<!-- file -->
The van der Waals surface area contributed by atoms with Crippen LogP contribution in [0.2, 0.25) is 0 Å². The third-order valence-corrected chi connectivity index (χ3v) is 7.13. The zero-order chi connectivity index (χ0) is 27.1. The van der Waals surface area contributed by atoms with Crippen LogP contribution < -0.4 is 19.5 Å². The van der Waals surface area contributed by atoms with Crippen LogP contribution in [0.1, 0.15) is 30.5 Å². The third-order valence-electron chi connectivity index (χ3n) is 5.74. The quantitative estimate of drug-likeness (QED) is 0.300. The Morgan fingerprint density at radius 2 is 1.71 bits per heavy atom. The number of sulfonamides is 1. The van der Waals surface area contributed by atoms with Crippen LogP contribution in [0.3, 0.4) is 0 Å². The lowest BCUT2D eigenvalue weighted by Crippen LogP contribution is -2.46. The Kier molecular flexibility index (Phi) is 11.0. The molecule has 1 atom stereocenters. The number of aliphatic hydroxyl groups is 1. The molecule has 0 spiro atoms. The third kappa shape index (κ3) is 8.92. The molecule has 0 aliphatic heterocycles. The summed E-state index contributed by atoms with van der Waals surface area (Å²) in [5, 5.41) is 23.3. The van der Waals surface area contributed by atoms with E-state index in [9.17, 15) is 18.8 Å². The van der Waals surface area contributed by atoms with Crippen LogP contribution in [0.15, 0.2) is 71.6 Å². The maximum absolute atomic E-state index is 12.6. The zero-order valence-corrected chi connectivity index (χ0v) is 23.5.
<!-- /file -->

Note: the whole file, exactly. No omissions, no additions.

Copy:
The van der Waals surface area contributed by atoms with Crippen LogP contribution in [0.2, 0.25) is 0 Å². The third-order valence-corrected chi connectivity index (χ3v) is 7.13. The zero-order chi connectivity index (χ0) is 27.1. The van der Waals surface area contributed by atoms with Crippen LogP contribution < -0.4 is 19.5 Å². The van der Waals surface area contributed by atoms with Crippen LogP contribution in [0.1, 0.15) is 30.5 Å². The third-order valence-electron chi connectivity index (χ3n) is 5.74. The quantitative estimate of drug-likeness (QED) is 0.300. The Morgan fingerprint density at radius 2 is 1.71 bits per heavy atom. The number of sulfonamides is 1. The van der Waals surface area contributed by atoms with Crippen LogP contribution in [0.3, 0.4) is 0 Å². The lowest BCUT2D eigenvalue weighted by Crippen LogP contribution is -2.46. The Kier molecular flexibility index (Phi) is 11.0. The molecule has 1 atom stereocenters. The number of aliphatic hydroxyl groups is 1. The molecule has 0 spiro atoms. The third kappa shape index (κ3) is 8.92. The molecule has 0 aliphatic heterocycles. The summed E-state index contributed by atoms with van der Waals surface area (Å²) in [5, 5.41) is 23.3. The van der Waals surface area contributed by atoms with E-state index in [9.17, 15) is 18.8 Å². The van der Waals surface area contributed by atoms with Crippen LogP contribution in [0.15, 0.2) is 71.6 Å². The maximum absolute atomic E-state index is 12.6. The zero-order valence-corrected chi connectivity index (χ0v) is 23.5.